Anyone can compile a list of The Hall’s omissions based on taste, but you would be hard pressed to find someone who could put together a list of artists who are in the Hall of Fame and shouldn’t be. That is the point. It is very hard to get into the Country Music Hall of Fame, as it should be. That is why it still means something and carries reverence and relevance, unlike the Rock n’ Roll Hall of Fame, and many other Hall’s of Fame throughout culture.
And that is why the picture of a tank in its front yard is so disturbing. Put aside all the excellent programs The Hall conducts, that building houses the single largest archive of country music history, memorabilia, and artifacts that exists. Bill Monroe’s mandolin is in that building. The briefcase that was in the back of Hank Williams’ blue Cadillac when he died is in that building. And so is a plaque commemorating Shooter Jennings’ father, who was inducted into The Hall in 2001. If I knew there was a tank taking aim at the Country Music Hall of Fame, I’d put on a space diaper and drive to Nashville immediately and stand in front of it like that Chinese student in Tienanmen Square.
XXX has been plagued by poor decisions since its launch in January. There is some great music, and excellent, hard-working artists on this compilation, and they deserve to be represented without bad branding and imagery. If they are trying to tap into some negative sentiment against The Hall, they will fail, because there isn’t any, only the opposite, even from folks like the Gram Parsons fans and Johny Paycheck fans that are petitioning for them to be inducted. And even if there are a few stray rednecks out there with a bone to pick, they might find it curios a compilation with a hip-hop artist rapping over a Waylon song is taking such a hardline stance against such a storied institution.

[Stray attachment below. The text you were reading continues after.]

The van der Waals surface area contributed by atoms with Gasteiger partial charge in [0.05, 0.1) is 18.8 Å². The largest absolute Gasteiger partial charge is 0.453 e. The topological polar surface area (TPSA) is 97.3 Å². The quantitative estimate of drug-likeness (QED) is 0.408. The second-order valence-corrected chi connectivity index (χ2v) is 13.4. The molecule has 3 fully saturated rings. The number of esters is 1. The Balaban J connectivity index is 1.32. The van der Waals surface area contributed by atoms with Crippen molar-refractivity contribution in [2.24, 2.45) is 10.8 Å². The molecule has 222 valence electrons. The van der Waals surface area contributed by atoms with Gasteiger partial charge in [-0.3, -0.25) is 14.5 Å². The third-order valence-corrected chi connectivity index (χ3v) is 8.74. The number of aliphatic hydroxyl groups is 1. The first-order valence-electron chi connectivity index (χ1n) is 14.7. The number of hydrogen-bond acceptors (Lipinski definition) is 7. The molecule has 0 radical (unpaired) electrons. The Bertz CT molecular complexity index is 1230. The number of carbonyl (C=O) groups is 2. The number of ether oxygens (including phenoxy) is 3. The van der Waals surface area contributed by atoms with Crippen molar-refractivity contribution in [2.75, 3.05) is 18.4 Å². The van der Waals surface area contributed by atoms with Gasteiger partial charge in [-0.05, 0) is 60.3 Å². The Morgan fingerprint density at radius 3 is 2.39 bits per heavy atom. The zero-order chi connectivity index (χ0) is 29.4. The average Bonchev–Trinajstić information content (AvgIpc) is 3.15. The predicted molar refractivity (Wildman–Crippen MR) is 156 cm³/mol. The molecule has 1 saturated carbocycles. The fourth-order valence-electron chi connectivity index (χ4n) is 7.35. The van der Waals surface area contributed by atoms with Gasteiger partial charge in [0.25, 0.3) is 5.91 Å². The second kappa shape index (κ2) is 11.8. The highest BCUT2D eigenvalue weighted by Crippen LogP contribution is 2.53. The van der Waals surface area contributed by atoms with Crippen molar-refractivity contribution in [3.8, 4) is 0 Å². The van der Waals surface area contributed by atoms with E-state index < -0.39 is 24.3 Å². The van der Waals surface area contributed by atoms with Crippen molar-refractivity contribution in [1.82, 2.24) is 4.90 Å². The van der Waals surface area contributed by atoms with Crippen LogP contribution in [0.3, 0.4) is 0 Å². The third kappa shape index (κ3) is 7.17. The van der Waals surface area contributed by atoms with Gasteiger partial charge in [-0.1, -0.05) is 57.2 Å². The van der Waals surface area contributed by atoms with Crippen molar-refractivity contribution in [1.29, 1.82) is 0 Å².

And I know a bunch of XXX folks will come running here saying, “Hey man, why can’t we just stay positive?” I’m not the one that just plopped a tank in someone’s front yard. Maybe I’m just supposed to shove a daisy in the barrel and make nice, but look at that picture and ask yourself, who is being negative? If you’re married to the tank concept, why not put the tank rolling down Music Row? Why not have it pointed at the offices of Gaylord Broadcasting or Curb Records? I can think of a dozen other places it could be pointed at, here’s a few suggestions.
The worst part is this is off-message. Traditionalists, and independent country folks from Marty Stuart to Hank3 have come out with unwavering support for The Hall and its many exhibits and programs. And stereotyping institutions simply because they’re big results in negative stereotyping being returned to places like Saving Country Music and the artists being represented. We must make opinions on each institution or artist based on their own merit, not on an ill-conceived notion that everything that is a corporation, or mainstream, or a large entity is bad.
We must be better than them, and this childish, off-message image construed from ill-informed opinions is something I can’t distance far enough from.